India election 2024: Why Modi failed to win outright majority

India election 2024: Why Modi failed to win outright majority

Soutik Biswas,India correspondent, @soutikBBC

AFP India's Prime Minister and leader of the ruling Bharatiya Janata Party (BJP) Narendra Modi (C) with chief minister of Maharashtra state Eknath Shinde (L) and their deputy chief Minister Devendra Fadnavis (R) waves to the crowd during his roadshow in Mumbai on May 15, 2024, ahead of the fifth phase of voting of India's general election. (Photo by Punit PARANJPE / AFP) (Photo by PUNIT PARANJPEPAFP

In a little tighter standard election than expected, Indian Prime Minister Narendra Modi is on track to win a third consecutive term.

His Bharatiya Janata Party ( BJP) looks set to fall short of a lot and is leading just in the 543- chair parliament, below the expected 272 tickets. However, its partnership colleagues have gained more seats.

The outcomes are a private blow to Mr. Modi, who has always won over voters as both the state’s main minister and the country’s prime minister and has dominated politics for ten years.

The Congress Party-led INDIA criticism alliance’s restoration is unexpected, defying earlier forecasts and significantly different from both exit polls and pre-election studies.

More than 640 million citizens voted in a triathlon seven- year election, hailed as a “world report” by vote authorities. Nearly 50 % of the citizens were people.

Getty Images 4: Indian National Congress (INC) Party leader Rahul Gandhi speaks during a press conference at the Congress Party headquarters in New Delhi, India on June 4, 2024. (Getty Images

In their second terms of office, some world leaders have scurried across the finish line, and Mr. Modi is no exception. The BJP remains India’s second largest group by seats, and if Mr Modi secures a second term with his allies, the prime secretary matches the history of Jawaharlal Nehru, India’s first leading.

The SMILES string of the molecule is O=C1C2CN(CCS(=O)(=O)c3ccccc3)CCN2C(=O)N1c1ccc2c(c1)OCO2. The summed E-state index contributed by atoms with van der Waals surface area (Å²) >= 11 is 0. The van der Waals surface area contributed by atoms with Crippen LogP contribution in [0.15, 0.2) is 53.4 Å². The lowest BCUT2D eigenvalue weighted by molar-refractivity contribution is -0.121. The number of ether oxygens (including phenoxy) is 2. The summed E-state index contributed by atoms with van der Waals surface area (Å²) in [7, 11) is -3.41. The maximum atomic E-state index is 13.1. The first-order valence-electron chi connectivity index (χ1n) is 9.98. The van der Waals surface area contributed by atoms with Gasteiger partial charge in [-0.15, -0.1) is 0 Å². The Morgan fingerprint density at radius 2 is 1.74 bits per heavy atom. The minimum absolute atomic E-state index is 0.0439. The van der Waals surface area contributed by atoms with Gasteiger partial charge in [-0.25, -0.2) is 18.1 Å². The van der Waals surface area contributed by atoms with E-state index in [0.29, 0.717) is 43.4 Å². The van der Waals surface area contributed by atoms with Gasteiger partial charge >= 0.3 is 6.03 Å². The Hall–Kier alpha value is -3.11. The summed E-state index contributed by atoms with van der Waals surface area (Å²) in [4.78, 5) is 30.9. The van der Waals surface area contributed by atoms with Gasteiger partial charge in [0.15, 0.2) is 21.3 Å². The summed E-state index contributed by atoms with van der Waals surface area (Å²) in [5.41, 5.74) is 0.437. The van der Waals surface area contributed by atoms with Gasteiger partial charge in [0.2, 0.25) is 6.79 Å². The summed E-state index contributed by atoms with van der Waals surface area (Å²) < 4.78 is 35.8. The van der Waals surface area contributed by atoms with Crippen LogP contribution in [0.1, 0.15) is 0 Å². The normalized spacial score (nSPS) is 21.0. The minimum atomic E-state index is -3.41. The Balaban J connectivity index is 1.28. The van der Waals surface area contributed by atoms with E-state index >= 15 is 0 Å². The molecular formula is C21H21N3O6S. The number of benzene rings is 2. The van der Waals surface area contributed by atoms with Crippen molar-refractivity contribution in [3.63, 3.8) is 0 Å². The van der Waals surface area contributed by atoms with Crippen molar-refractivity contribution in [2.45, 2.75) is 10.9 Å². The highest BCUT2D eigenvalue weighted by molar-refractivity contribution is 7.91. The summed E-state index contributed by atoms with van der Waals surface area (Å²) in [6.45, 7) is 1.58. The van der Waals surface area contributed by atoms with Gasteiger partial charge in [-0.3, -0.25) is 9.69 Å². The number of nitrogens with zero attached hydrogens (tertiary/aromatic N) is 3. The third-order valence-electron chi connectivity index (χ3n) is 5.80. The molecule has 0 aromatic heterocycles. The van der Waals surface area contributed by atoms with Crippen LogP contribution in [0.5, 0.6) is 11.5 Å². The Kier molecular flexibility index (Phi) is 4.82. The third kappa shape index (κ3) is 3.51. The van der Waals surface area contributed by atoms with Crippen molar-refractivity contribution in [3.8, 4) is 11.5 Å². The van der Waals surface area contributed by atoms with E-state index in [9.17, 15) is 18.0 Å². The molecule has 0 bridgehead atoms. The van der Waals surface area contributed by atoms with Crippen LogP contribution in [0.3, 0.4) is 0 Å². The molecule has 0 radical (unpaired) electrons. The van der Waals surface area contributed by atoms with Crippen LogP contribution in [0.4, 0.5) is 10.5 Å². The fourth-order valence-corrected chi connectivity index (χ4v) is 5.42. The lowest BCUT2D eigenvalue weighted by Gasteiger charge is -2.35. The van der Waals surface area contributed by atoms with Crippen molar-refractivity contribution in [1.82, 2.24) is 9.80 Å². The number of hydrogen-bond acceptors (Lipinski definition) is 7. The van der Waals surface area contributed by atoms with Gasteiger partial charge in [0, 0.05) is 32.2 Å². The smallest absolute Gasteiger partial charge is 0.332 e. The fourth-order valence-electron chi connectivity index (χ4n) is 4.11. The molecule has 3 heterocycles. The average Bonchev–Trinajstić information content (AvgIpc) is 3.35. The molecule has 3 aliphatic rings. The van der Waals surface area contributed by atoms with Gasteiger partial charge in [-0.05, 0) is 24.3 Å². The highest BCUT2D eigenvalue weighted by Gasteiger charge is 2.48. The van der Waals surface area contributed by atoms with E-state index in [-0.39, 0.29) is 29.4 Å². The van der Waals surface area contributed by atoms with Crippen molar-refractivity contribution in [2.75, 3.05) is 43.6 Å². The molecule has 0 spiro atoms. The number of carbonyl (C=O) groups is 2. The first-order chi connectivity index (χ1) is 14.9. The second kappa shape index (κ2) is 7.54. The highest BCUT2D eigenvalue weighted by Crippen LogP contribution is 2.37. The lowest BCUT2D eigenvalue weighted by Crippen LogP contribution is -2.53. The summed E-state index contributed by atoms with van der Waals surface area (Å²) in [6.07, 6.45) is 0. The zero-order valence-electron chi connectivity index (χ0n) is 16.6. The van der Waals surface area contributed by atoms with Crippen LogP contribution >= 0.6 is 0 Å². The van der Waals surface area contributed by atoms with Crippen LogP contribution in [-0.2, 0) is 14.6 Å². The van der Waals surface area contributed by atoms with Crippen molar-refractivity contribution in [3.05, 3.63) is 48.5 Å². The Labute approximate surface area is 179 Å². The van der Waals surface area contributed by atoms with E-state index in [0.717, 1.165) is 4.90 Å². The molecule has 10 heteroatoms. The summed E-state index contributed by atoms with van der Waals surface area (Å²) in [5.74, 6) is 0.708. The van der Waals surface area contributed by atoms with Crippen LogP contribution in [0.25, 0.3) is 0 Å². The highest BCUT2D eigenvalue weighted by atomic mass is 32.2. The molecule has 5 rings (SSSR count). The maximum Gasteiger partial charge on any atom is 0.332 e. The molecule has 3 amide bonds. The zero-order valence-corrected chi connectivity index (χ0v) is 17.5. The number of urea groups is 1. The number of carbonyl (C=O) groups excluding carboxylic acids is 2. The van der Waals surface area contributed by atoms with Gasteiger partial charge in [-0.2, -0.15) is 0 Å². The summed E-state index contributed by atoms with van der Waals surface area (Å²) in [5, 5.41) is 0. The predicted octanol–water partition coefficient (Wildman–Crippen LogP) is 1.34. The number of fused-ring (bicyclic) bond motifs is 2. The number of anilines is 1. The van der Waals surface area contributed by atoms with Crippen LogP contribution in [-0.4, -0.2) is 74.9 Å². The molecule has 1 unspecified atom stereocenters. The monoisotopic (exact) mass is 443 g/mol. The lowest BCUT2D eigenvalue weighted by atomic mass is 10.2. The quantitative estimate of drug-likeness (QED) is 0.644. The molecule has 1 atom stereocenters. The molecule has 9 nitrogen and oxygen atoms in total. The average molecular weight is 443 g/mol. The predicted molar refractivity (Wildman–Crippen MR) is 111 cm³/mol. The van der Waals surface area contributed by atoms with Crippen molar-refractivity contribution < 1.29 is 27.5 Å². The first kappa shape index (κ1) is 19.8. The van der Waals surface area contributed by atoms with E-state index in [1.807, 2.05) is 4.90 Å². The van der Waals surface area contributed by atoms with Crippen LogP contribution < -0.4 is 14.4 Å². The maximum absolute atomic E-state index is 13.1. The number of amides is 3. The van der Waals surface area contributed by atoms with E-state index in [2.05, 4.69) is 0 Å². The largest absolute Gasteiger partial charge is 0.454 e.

However, the significant reduction of seats for his party, which is more than 50, devalues a second term, particularly given Mr. Modi’s campaign’s target of 400 alliance seats, making something less seem like an underachieving achievement.

This has caused some cheer in the Congress station and some desperation in the BJP camps. Despite the fact that the BJP is the largest party by size, some of their supporters are disheartened by the hype and expectations.

Mr Modi’s supporters believe securing a second word can be attributed to many factors: a record of steady governance, the attractiveness of continuity, successful welfare programmes, and the perception that he has enhanced India’s international image.

Mr. Modi delivered on important manifesto promises to his Hindu nationalist base, including reviving Kashmir’s autonomy, establishing the Ram temple in Ayodhya, and passing a contentious citizenship law. Many BJP-ruled states have passed laws to tighten the laws governing interfaith unions.

AFP : A billboard along an expressway presents a Bharatiya Janata Party (BJP) advertisement, featuring India's Prime Minister Narendra Modi promising a developed India, in Noida, Uttar Pradesh, India on 24 April 2024.AFP

The BJP’s significant drop in seats may be linked to joblessness, rising prices, growing inequality and a controversial army recruitment reform, among other things. Mr Modi’s harsh and divisive campaign, particularly targeting Muslims, could also have alienated voters in some regions.

His ambitious slogan” Ab ki baar, 400 paar”, aiming for more than 400 seats for his NDA alliance, may have backfired, with such a massive majority raising fears of constitutional changes among the poor.

Mr Modi’s party faced its largest setback in Uttar Pradesh (UP), a state larger than the United Kingdom and three times as populous. With 80 parliamentary seats, UP holds significant sway in national politics – many consider it the gateway to Delhi. Both Mr Modi and Rahul Gandhi hold seats there.

AFP ndian Prime Minister Narendra Modi speaks at the public rally at Brigade ground on April 3, 2019 in Kolkata, India. AAFP

So what are the main takeaways of this election?

A dent of Brand Modi

Mr. Modi’s popularity has also been attributed to his mastery of branding, which turned ordinary events into spectacles and clever messaging. He also gained a favorable media and a weak opposition, which both helped him establish his brand.